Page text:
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One pilgrimage site that is especially beloved by those in need of healing, either physical, mental or spiritual, is the Sanctuary of Our Lady of Lourdes in France.  The shrine built there honors Mary as she appeared to St. Bernadette Soubirous, a fourteen-year-old peasant girl, in the year 1858.  The shrine is in close proximity to the actual grotto in which Our Lady appeared and the nearby spring which arose according to her words.  There have been many miracles of healing that have been attributed to visiting this site and bathing in the water, and although there have been some supposed miracles that were eventually proven false, thorough investigations have shown that many cases of healing at Lourdes have no medical explanation.  The Church has thus recognized the validity of this apparition as well as about 70 miraculous healings, the last of which occurred as recently as 2018.

This is another site which has been regularly visited ever since the initial apparition.  It is estimated that over 200 million visitors have made their way to Lourdes, and that approximately 350,000 pilgrims bathe in the waters or piscines each year.  At Our Lady’s behest, there continue to be many processions there in her honor and in her Son’s.

Divine Mercy and Pope St. John Paul II: Poland

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One country that carries great religious weight is the country of Poland.  Poland is the home country of St. Faustina Kowalska, to whom Jesus appeared to begin the devotion to the Divine Mercy.  It also was the place where Pope St. John Paul II lived, studied and prepared to become one of our truly great popes.

The Divine Mercy Sanctuary in Krakow honors the apparition of Jesus to St. Faustina and is a reminder of God’s perpetual loving mercy.  Visitors to the sanctuary are reminded not only of the mercy of Christ Himself, but also of the importance of acting kindly and mercifully towards one another (one form of this devotion to the Divine Mercy).  Millions of visitors visit this shrine each year, and it was there that a miracle of healing occurred that was attributed to St. Faustina, which ultimately paved the way to her beatification.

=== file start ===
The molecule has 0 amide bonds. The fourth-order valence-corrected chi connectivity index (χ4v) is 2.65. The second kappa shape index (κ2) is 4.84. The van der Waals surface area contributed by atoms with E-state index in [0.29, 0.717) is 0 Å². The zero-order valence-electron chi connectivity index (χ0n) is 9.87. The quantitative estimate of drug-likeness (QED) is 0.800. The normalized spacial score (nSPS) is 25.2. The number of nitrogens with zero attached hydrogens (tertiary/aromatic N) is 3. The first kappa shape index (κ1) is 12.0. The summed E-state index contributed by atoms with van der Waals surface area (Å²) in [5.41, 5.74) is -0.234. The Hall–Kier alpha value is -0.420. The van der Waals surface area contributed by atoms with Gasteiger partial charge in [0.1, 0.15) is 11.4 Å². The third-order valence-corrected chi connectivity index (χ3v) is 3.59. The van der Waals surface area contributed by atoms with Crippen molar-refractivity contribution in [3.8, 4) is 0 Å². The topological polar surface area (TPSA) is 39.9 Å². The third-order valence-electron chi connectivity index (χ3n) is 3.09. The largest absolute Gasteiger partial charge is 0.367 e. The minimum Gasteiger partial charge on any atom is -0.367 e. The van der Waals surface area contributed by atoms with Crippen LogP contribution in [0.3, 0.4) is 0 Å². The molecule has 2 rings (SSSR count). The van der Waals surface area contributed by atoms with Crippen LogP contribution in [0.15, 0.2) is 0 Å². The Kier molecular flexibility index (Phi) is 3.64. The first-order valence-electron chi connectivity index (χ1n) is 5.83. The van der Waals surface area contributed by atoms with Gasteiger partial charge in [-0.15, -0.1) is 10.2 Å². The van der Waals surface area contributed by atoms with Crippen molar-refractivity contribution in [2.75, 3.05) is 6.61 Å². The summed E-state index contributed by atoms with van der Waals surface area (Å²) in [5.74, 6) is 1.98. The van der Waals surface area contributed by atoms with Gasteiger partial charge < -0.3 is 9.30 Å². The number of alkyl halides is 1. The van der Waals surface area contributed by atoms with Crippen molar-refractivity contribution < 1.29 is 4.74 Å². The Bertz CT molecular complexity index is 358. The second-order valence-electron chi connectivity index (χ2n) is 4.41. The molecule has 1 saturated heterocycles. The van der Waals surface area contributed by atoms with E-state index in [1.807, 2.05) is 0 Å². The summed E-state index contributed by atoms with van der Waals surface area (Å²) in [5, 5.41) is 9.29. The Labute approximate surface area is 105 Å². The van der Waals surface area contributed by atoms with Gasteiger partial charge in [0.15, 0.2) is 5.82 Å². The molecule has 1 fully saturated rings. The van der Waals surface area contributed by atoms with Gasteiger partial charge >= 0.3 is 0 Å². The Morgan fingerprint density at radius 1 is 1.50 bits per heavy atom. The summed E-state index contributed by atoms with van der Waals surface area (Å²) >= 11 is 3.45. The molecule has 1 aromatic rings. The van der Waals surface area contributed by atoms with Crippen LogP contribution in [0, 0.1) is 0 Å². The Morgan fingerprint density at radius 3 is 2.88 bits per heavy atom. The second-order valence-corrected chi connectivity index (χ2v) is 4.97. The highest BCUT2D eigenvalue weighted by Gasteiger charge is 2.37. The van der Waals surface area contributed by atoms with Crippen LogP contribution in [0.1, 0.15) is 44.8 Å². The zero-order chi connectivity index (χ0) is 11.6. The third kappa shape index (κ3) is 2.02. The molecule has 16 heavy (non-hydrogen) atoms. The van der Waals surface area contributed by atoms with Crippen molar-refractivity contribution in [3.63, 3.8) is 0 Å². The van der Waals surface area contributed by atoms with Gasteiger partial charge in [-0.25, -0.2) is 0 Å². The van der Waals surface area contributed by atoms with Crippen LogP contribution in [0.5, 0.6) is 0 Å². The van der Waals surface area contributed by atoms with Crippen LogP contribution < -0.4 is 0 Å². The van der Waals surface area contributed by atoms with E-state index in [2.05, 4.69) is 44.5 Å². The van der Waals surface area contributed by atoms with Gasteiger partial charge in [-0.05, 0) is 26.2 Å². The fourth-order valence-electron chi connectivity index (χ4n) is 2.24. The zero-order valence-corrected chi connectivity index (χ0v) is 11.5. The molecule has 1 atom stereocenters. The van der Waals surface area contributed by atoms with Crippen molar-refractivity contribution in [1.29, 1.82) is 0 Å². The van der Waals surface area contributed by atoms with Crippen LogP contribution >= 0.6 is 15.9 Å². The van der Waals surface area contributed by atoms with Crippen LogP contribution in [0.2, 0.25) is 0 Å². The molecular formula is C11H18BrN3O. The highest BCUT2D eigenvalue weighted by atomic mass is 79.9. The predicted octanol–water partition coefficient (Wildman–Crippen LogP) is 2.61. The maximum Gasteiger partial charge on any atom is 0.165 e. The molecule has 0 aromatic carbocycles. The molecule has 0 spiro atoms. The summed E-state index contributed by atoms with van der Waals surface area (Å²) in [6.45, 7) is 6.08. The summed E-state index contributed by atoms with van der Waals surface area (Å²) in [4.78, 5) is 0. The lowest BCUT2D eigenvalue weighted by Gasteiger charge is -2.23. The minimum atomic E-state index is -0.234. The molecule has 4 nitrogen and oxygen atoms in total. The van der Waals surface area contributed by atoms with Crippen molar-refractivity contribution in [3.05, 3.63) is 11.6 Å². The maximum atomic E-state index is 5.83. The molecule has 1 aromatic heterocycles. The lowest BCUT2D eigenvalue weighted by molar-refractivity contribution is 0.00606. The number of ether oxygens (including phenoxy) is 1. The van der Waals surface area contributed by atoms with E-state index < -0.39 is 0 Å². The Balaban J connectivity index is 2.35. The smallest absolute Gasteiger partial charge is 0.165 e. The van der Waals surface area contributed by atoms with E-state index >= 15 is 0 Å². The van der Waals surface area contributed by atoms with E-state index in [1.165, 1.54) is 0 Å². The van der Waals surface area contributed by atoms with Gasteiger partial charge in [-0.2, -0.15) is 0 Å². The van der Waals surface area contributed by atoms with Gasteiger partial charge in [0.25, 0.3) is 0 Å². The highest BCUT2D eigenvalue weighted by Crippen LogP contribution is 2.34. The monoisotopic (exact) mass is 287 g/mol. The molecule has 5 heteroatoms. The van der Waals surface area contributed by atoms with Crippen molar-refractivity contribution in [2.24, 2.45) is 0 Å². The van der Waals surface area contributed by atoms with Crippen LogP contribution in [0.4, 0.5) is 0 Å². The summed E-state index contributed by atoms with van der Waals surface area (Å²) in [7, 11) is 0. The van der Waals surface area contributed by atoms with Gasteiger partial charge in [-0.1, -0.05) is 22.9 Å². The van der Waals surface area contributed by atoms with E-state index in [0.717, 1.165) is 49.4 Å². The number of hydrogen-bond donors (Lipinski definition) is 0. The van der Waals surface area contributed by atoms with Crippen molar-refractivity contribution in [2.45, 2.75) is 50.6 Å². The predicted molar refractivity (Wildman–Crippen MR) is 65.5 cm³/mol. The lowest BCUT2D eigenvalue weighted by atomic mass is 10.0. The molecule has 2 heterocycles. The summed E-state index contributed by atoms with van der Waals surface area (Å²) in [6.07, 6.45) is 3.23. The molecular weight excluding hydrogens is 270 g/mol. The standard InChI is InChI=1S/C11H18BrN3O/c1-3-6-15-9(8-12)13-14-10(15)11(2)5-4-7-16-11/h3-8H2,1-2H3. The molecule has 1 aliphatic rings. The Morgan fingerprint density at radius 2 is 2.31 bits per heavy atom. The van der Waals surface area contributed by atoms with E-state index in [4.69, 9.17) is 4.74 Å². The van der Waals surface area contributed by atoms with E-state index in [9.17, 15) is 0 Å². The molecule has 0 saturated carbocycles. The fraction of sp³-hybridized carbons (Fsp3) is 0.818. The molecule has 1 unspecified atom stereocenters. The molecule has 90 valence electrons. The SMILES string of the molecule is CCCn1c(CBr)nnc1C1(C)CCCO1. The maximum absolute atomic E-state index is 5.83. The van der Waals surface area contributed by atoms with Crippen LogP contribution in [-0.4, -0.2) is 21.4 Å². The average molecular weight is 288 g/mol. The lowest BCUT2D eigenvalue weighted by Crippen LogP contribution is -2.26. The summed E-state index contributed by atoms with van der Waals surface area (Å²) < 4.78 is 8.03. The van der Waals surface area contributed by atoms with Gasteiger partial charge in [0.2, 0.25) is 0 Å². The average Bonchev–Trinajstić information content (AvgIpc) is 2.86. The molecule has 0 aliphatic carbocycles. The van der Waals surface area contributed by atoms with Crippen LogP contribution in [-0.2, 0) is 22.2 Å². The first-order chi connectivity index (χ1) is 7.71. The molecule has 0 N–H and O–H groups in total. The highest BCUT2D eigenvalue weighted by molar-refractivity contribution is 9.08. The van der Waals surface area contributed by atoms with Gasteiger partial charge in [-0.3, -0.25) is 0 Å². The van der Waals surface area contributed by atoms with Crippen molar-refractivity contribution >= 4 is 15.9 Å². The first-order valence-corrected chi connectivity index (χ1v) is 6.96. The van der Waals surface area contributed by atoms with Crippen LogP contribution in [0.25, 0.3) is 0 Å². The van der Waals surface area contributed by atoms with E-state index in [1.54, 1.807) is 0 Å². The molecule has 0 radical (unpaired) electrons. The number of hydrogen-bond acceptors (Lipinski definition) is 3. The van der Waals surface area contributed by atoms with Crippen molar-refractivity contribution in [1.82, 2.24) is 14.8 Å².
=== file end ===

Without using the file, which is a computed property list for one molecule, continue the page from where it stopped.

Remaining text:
Pope St. John Paul II himself was especially devoted to the Divine Mercy, as he was the pope to authorize it in the liturgical calendar of the Church in 2000.  It is worth noting that he would be canonized on Divine Mercy Sunday in 2014.  He must have felt especially close to this devotion since the apparition had occurred in Krakow, the city in which he had lived and attended the seminary.  He also eventually would become the Archbishop of Krakow in 1964.

Visiting Krakow can thus remind Catholics of multiple things.  First, it reminds us of Christ’s merciful love and the necessity to spread that same mercy to our brothers and sisters on earth.  Second, it reminds us of the powerful and charismatic life of Pope St. John Paul II, encouraging us to “open wide the doors to Christ” and be a shining example of Christ’s light in the world as he was.

The Holy Land

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Perhaps the ultimate Catholic pilgrimage is to the home of Jesus Himself.  The Holy Land has been visited by Christians for centuries upon centuries and remains a well-visited pilgrimage site to this day.  Although for some time it was not easy to access due to Muslim conquests, the Holy Land is more approachable now with the assistance of the Holy Land Franciscans, who have been guiding pilgrims there for over 800 years.

The Holy Land offers a multitude of places in which to contemplate the life and ministry of Jesus.  Perhaps the most compelling pilgrimage site, however, is the Church of the Holy Sepulchre.  This church, according to tradition, contains two of the most important places in the whole of Christianity: the hill upon which Jesus was crucified, and the tomb in which He laid before rising from the dead.  The immensity of the mysteries of Catholicism is something that we can contemplate in our daily lives, but it must feel especially awe-inspiring to visit the places in which Jesus offered up His life for us and gained eternal life for humanity by His Resurrection.  It also must be heartening to feel united to all of the pilgrims who have been visiting this site since the fourth century.

The Meaning of Pilgrimages

For those who are fortunate enough to make pilgrimages to holy sites around the world, it is worth remembering the words of Pope Emeritus Benedict XVI: “To go on pilgrimage is not simply to visit a place to admire its treasures of nature, art or history. To go on pilgrimage really means to step out of ourselves in order to encounter God where he has revealed himself, where his grace has shone with particular splendor and produced rich fruits of conversion and holiness among those who believe.”

What pilgrimage locations would you have included?